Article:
Plus: Alexa is caught sharing conversations with an unexpected audience, Julian Assange is arrested, and Jeff Bezos is challenging his competitors on worker pay.

Uber filed its much-anticipated IPO on Thursday, “pulling back the curtain on a company that is still, at times, battling itself.” The 400-page S-1 filing called out the company’s “workplace culture” as a risk factor, saying it “created significant operational and cultural challenges that have in the past harmed, and may in the future continue to harm, our business results and financial condition.”

About two years ago, founder Travis Kalanick was ousted from his CEO position amid a series of scandals at the company and a #DeleteUber campaign. In spite of this, Uber has been able to build “a gargantuan business” with $11.3 billion in revenue last year, which is five times as much as its biggest US competitor, Lyft. Uber is expected to be valued at more than $90 billion — although that figure will be finalized in the coming weeks.
[Rani Molla and Theodore Schleifer]

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While we often think of Alexa and other AI gadgets as being self-taught, there are real human beings doing the teaching. Thousands of people around the world are listening to snippets of people’s conversations with Amazon’s Alexa, according to a new report from Bloomberg. The article characterizes most of these workers’ jobs as “mundane,” but notes that sometimes employees encounter “recordings they find upsetting, or possibly criminal” such as a suspected sexual assault, and that “[w]hen something like that happens, they may share the experience in the internal chat room as a way of relieving stress.”

Amazon told Bloomberg that “[e]mployees do not have direct access to information that can identify” a specific person or account. A screenshot reviewed by Bloomberg shows that the recordings sent to the Alexa reviewers provide a user’s first name, the device’s serial number, and are associated with an account number.
[Matt Day, Giles Turner, and Natalia Drozdiak / Bloomberg]

The DOJ charged WikiLeaks founder Julian Assange with conspiracy to hack a government computer. A “heavily bearded and disheveled” Assange was arrested Thursday in England, where he had been living for years under protection inside of the Ecuadorian embassy. The charge, filed last year and unsealed Thursday, “stems from what prosecutors said was his agreement to break a password to a classified United States government computer,” but, as the New York Times writes, “is not an espionage charge, a detail that will come as a relief to press freedom advocates.”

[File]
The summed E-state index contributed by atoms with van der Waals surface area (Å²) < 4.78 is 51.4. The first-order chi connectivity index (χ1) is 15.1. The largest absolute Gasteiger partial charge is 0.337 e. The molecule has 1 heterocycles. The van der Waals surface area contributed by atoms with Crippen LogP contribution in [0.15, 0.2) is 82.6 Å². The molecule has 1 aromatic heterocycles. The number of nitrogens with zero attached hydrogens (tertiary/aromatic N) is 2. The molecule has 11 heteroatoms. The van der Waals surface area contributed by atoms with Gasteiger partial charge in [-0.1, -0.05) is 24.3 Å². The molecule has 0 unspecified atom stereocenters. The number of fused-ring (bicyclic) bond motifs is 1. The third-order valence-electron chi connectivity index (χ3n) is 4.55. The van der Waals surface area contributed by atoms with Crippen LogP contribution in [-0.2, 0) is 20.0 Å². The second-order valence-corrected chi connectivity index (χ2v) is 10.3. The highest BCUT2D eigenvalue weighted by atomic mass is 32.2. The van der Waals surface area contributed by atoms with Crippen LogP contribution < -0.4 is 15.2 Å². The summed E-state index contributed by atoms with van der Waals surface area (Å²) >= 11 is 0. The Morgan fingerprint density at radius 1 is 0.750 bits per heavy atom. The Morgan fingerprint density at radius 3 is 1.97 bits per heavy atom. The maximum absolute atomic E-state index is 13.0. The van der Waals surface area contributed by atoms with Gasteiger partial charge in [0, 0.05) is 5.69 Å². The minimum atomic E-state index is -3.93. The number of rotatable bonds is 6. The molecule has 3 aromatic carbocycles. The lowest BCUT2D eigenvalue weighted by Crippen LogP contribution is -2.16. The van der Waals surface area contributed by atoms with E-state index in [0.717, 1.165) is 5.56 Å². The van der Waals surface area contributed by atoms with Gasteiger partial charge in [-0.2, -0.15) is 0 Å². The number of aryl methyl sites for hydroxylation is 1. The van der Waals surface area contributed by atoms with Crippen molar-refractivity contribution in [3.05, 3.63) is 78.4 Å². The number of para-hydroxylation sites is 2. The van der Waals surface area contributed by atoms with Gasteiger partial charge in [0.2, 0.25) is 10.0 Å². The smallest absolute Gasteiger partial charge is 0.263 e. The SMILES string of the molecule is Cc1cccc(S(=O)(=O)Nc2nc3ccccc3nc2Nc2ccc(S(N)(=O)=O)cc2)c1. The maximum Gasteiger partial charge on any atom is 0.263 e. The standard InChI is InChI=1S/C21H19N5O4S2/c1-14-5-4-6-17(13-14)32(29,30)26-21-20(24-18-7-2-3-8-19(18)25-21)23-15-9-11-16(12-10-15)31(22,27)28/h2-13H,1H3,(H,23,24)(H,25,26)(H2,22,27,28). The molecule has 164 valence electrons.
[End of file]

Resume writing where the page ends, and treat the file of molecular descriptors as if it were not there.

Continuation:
Assange — who has been linked to 2016 leaks of DNC party emails — was specifically charged for allegedly helping former Army intelligence analyst Chelsea Manning hack government files that documented the US and other countries’ killing of civilians and journalists in the Iraq war.
[Eileen Sullivan and Richard Pérez-Peña / The New York Times]

Jeff Bezos dared his competition to top his company’s $15-an-hour minimum wage. In his annual letter to shareholders, “Today I challenge our top retail competitors (you know who you are!) to match our employee benefits and our $15 minimum wage,” Bezos wrote. “Do it! Better yet, go to $16 and throw the gauntlet back at us. It’s a kind of competition that will benefit everyone.”

Last year, Amazon raised its minimum wage to $15 an hour, affecting 350,000 employees. Its retail competitors like Target and Walmart currently pay less — $12 and $11 an hour, respectively. Still, Amazon was criticized for cutting some employee stocks and grants when it raised its minimum wage. The company then made additional increases to pay. Amazon has also faced criticism over reports of harsh working conditions in its packaging and warehouse facilities.
[Vlad Savov / The Verge]

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New York City wants to make sure the AI and algorithms it uses aren’t biased. That’s harder than it sounds. There is little oversight on the algorithms that help the city decide who gets watched by police, where kids go to school, and in what neighborhoods fire stations are placed.
[Shirin Ghaffary]

More tech companies are selling stock that keeps their founders in power. Lyft and Pinterest are the latest in a trend of IPOs that mean owning stock isn’t as powerful as it used to be.
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